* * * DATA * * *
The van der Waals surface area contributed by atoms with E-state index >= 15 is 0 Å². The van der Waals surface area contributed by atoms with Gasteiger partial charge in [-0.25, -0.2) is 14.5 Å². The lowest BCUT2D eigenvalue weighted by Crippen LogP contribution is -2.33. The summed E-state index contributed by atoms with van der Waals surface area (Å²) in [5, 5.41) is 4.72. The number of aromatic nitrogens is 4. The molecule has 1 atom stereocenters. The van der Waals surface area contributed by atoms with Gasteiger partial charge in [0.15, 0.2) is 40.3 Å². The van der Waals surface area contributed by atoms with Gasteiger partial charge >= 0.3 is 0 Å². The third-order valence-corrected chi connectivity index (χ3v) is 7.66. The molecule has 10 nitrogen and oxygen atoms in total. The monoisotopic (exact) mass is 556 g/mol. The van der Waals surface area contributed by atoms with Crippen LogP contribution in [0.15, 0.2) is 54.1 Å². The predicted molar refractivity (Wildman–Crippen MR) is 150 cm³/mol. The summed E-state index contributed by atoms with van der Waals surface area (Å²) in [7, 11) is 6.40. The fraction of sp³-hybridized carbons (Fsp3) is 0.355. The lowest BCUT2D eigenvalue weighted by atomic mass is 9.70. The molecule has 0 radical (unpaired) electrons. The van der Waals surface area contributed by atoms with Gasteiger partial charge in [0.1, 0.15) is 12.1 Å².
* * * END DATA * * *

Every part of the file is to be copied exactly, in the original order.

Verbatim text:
The van der Waals surface area contributed by atoms with E-state index >= 15 is 0 Å². The van der Waals surface area contributed by atoms with Gasteiger partial charge in [-0.25, -0.2) is 14.5 Å². The lowest BCUT2D eigenvalue weighted by Crippen LogP contribution is -2.33. The summed E-state index contributed by atoms with van der Waals surface area (Å²) in [5, 5.41) is 4.72. The number of aromatic nitrogens is 4. The molecule has 1 atom stereocenters. The van der Waals surface area contributed by atoms with Gasteiger partial charge in [0.15, 0.2) is 40.3 Å². The van der Waals surface area contributed by atoms with Gasteiger partial charge >= 0.3 is 0 Å². The third-order valence-corrected chi connectivity index (χ3v) is 7.66. The molecule has 10 nitrogen and oxygen atoms in total. The monoisotopic (exact) mass is 556 g/mol. The van der Waals surface area contributed by atoms with Crippen LogP contribution in [0.15, 0.2) is 54.1 Å². The predicted molar refractivity (Wildman–Crippen MR) is 150 cm³/mol. The summed E-state index contributed by atoms with van der Waals surface area (Å²) in [7, 11) is 6.40. The fraction of sp³-hybridized carbons (Fsp3) is 0.355. The lowest BCUT2D eigenvalue weighted by atomic mass is 9.70. The molecule has 0 radical (unpaired) electrons. The van der Waals surface area contributed by atoms with Gasteiger partial charge in [0.1, 0.15) is 12.1 Å².